Re: [multimachine] RE: New machine badly needed
- another alternative is to use 2 pieces of pipe,one (the smaller)must be turned or filled so it is a slip fit or a light press fit into larger pipe,which is first drilled with 16-20 1/2 inch holes, evenly spaced the length,
of larger pipe,and every 90 degrees, so that after smaller pipe is pressed into larger pipe, the smaller pipe can be welded to larger pipe by way of 1/2 inch holes, resulting in a very thick and solid pipe.oil drilling pipe is thick ,any of that in africa?????? i am sure any oil field pipe that is bent wll not be sent back over seas from where it came.From: louis richardson <louisrfnauto@...>
To: "email@example.com" <firstname.lastname@example.org>
Sent: Saturday, August 31, 2013 2:39 PM
Subject: Re: [multimachine] RE: New machine badly neededflling pipe with molten metal to add mass or weight just wont work, added material always comes loose from vibration, only molten steel added to steel will work, an alternative is to bolt or weld weigth to pipe.good luck.From: Chris Tofu <rampaginggreenhulk@...>
Sent: Saturday, August 31, 2013 11:07 AM
Subject: Re: [multimachine] RE: New machine badly neededWhat about filling the pipe with some sort of molten metal, even aluminum? If it shrank (hopefully) you could remove it, apply an adhesive and reinsert it.
- On 08/31/2013 11:08 PM, louis richardson wrote:
i am sure any oil field pipe that is bent wll not be sent back over seas from where it came.
Just to note, non-straight pipe, 2 lally columns and a rope loop with a stick can apply enough force to bend the pipe straight, a hydraulic jack and a "U" frame will work better.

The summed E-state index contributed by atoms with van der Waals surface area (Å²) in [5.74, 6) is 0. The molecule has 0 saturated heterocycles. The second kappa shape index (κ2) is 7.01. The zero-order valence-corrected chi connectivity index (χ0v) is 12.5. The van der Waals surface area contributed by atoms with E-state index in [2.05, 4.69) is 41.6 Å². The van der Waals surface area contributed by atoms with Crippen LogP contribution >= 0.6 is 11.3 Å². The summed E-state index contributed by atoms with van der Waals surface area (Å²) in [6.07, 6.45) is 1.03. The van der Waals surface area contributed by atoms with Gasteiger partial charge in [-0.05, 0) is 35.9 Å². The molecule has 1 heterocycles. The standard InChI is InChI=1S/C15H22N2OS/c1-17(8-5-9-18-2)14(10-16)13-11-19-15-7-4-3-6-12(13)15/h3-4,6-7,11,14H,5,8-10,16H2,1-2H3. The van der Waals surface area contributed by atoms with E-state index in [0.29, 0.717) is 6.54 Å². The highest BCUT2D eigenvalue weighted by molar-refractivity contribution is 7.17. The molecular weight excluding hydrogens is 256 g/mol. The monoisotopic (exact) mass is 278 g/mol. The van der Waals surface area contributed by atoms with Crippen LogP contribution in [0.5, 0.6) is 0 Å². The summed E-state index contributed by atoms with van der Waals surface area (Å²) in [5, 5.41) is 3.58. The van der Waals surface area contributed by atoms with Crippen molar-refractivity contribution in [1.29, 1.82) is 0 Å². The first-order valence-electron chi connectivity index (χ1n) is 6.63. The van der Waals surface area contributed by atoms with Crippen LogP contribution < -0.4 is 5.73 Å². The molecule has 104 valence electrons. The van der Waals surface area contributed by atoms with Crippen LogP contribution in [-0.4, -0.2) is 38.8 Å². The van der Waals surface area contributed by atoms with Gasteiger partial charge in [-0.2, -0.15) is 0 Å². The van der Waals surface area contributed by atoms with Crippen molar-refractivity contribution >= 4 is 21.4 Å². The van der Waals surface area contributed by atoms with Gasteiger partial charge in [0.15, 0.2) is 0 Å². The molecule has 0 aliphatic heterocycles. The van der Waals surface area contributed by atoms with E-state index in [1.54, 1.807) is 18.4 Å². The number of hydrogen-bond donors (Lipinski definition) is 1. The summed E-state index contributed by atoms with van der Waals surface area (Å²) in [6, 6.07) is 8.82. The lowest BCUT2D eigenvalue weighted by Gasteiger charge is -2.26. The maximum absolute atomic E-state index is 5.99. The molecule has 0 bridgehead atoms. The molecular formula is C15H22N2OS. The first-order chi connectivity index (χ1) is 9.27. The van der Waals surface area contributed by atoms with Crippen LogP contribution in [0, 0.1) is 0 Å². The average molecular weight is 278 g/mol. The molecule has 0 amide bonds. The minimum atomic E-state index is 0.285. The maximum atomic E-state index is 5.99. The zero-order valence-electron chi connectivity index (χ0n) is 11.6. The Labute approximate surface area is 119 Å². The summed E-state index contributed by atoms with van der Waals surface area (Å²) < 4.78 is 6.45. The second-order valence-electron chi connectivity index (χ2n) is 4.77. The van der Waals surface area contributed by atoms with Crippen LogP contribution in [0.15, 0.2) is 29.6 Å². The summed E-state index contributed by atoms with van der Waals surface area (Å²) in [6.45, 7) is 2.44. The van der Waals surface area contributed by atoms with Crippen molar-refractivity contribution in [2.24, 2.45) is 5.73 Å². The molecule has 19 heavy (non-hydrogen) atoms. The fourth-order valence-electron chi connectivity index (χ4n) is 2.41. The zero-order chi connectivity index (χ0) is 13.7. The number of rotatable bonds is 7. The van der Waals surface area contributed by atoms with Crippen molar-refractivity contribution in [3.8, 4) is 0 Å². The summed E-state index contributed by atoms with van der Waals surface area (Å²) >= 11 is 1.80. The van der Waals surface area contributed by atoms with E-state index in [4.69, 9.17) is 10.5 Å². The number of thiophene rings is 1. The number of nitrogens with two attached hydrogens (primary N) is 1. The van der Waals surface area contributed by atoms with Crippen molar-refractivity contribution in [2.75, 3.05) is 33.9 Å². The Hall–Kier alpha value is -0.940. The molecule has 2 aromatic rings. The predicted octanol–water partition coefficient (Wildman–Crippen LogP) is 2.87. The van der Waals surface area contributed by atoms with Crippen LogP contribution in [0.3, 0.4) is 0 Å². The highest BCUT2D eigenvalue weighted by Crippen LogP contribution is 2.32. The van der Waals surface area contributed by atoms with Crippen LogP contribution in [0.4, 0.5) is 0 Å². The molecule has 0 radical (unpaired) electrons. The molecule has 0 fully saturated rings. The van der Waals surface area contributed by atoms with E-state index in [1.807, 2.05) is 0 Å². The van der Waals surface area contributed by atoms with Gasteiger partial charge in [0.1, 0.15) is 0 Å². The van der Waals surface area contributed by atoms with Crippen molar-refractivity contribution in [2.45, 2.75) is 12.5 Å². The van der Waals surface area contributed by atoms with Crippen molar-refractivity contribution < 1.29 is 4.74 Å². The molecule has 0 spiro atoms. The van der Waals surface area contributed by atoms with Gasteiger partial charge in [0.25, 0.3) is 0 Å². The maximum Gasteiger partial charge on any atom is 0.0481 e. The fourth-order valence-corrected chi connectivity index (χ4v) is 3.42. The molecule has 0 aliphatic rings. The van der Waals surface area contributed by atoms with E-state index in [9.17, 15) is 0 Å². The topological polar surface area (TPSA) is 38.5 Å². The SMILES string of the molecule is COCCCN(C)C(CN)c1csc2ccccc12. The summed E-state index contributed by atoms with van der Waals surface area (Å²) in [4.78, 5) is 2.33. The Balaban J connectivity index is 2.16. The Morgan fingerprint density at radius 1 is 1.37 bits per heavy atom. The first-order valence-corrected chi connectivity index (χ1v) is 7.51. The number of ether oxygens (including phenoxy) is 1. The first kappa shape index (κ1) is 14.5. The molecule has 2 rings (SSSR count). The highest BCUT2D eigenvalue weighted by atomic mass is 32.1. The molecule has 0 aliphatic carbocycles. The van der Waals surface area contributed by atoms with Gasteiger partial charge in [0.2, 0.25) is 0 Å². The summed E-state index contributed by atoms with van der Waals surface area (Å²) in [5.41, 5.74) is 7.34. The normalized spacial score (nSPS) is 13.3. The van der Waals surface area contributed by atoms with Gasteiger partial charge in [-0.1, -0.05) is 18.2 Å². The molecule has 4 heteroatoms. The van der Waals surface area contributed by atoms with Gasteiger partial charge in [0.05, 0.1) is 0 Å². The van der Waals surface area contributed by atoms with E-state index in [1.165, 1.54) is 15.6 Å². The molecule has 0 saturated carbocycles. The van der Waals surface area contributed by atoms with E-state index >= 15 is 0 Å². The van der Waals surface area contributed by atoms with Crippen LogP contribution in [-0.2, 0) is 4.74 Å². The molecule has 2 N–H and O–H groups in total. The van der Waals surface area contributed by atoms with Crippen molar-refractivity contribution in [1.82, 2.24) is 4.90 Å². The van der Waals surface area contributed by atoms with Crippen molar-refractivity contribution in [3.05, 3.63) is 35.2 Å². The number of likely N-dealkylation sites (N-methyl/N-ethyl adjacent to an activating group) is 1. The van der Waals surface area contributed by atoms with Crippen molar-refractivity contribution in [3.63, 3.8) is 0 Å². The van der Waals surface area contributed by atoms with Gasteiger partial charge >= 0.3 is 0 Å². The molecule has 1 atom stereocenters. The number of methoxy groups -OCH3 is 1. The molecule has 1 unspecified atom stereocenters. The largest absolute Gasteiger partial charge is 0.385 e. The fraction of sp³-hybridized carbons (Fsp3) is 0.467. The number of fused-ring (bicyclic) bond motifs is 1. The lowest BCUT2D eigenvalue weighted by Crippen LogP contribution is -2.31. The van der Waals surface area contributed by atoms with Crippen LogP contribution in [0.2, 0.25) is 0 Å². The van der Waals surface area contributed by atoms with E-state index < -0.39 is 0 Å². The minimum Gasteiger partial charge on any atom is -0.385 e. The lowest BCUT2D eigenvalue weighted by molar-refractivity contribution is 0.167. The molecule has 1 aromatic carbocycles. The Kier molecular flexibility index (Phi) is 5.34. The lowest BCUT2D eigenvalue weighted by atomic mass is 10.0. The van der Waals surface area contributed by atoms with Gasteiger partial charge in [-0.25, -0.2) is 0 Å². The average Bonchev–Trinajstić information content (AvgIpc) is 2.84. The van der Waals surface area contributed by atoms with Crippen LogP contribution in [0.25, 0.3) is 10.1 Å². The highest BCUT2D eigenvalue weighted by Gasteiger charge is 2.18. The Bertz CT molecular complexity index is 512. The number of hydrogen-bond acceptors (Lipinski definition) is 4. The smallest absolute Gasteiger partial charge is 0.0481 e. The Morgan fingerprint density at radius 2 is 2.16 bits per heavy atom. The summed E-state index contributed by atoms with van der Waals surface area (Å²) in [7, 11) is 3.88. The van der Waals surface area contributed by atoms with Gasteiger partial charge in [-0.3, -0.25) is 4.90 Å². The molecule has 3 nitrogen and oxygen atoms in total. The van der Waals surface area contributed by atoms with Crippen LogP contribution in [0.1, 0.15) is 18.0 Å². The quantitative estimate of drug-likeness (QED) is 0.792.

Start with a pipe and use a surface plate (monument stones work well), to find a high spot. Apply pressure to the high spot to move it slightly beyond the final target position. This is one of those "feel" things, after a while you will know just how much beyond the target you need to go. It will vary depending on the pipe and phase of the moon, but you should be able to get below 0.001" run out pretty quickly.
If you don't believe me, try it with some scrap, it works surprisingly well.
Now, on monument stones, when granite is blanked for gravestones and government buildings, even a small flaw can make it unsaleable. The remaining options are: *Total loss, *use it as raw scrap, *find a buyer. If after significant work to the monument stone (gravestone, for example), the stone is to be discarded, someone who covers the cost of raw materials and labor may be very welcome. Sometimes, a six-pack of beer on a hot day will get you a broken headstone missing a corner.
"A word to the wise ain't necessary - it's the stupid ones that need the advice."